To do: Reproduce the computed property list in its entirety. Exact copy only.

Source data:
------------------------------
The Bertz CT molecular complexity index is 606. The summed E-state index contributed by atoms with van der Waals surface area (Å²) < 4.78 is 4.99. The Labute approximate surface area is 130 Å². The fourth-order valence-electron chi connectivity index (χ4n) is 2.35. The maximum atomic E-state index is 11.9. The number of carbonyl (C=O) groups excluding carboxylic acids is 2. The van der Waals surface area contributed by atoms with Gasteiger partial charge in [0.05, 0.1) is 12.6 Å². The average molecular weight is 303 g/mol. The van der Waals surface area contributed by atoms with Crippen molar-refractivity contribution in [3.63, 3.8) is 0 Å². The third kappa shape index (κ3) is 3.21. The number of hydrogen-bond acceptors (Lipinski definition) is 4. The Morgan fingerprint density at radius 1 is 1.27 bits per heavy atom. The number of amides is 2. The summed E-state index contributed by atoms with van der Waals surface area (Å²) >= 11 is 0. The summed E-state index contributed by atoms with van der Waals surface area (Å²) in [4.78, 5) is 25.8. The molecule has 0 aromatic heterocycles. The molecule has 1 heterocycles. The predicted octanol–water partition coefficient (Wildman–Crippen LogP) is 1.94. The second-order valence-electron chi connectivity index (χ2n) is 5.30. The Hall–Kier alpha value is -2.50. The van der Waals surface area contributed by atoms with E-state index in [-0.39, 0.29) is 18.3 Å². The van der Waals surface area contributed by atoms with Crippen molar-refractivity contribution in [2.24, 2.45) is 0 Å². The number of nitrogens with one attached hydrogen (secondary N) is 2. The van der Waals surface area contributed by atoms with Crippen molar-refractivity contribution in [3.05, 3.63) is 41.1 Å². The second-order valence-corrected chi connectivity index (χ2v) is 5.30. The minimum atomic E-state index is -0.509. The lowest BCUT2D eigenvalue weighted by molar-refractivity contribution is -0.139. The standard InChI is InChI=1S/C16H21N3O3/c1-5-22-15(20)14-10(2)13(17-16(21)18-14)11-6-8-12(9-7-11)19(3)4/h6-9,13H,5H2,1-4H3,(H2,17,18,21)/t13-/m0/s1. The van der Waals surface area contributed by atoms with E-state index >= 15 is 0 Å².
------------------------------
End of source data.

The Bertz CT molecular complexity index is 606. The summed E-state index contributed by atoms with van der Waals surface area (Å²) < 4.78 is 4.99. The Labute approximate surface area is 130 Å². The fourth-order valence-electron chi connectivity index (χ4n) is 2.35. The maximum atomic E-state index is 11.9. The number of carbonyl (C=O) groups excluding carboxylic acids is 2. The van der Waals surface area contributed by atoms with Gasteiger partial charge in [0.05, 0.1) is 12.6 Å². The average molecular weight is 303 g/mol. The van der Waals surface area contributed by atoms with Crippen molar-refractivity contribution in [3.63, 3.8) is 0 Å². The third kappa shape index (κ3) is 3.21. The number of hydrogen-bond acceptors (Lipinski definition) is 4. The Morgan fingerprint density at radius 1 is 1.27 bits per heavy atom. The number of amides is 2. The summed E-state index contributed by atoms with van der Waals surface area (Å²) >= 11 is 0. The summed E-state index contributed by atoms with van der Waals surface area (Å²) in [4.78, 5) is 25.8. The molecule has 0 aromatic heterocycles. The molecule has 1 heterocycles. The predicted octanol–water partition coefficient (Wildman–Crippen LogP) is 1.94. The second-order valence-electron chi connectivity index (χ2n) is 5.30. The Hall–Kier alpha value is -2.50. The van der Waals surface area contributed by atoms with E-state index in [-0.39, 0.29) is 18.3 Å². The van der Waals surface area contributed by atoms with Crippen molar-refractivity contribution in [2.24, 2.45) is 0 Å². The number of nitrogens with one attached hydrogen (secondary N) is 2. The van der Waals surface area contributed by atoms with Crippen molar-refractivity contribution in [3.05, 3.63) is 41.1 Å². The second-order valence-corrected chi connectivity index (χ2v) is 5.30. The minimum atomic E-state index is -0.509. The lowest BCUT2D eigenvalue weighted by molar-refractivity contribution is -0.139. The standard InChI is InChI=1S/C16H21N3O3/c1-5-22-15(20)14-10(2)13(17-16(21)18-14)11-6-8-12(9-7-11)19(3)4/h6-9,13H,5H2,1-4H3,(H2,17,18,21)/t13-/m0/s1. The van der Waals surface area contributed by atoms with E-state index >= 15 is 0 Å².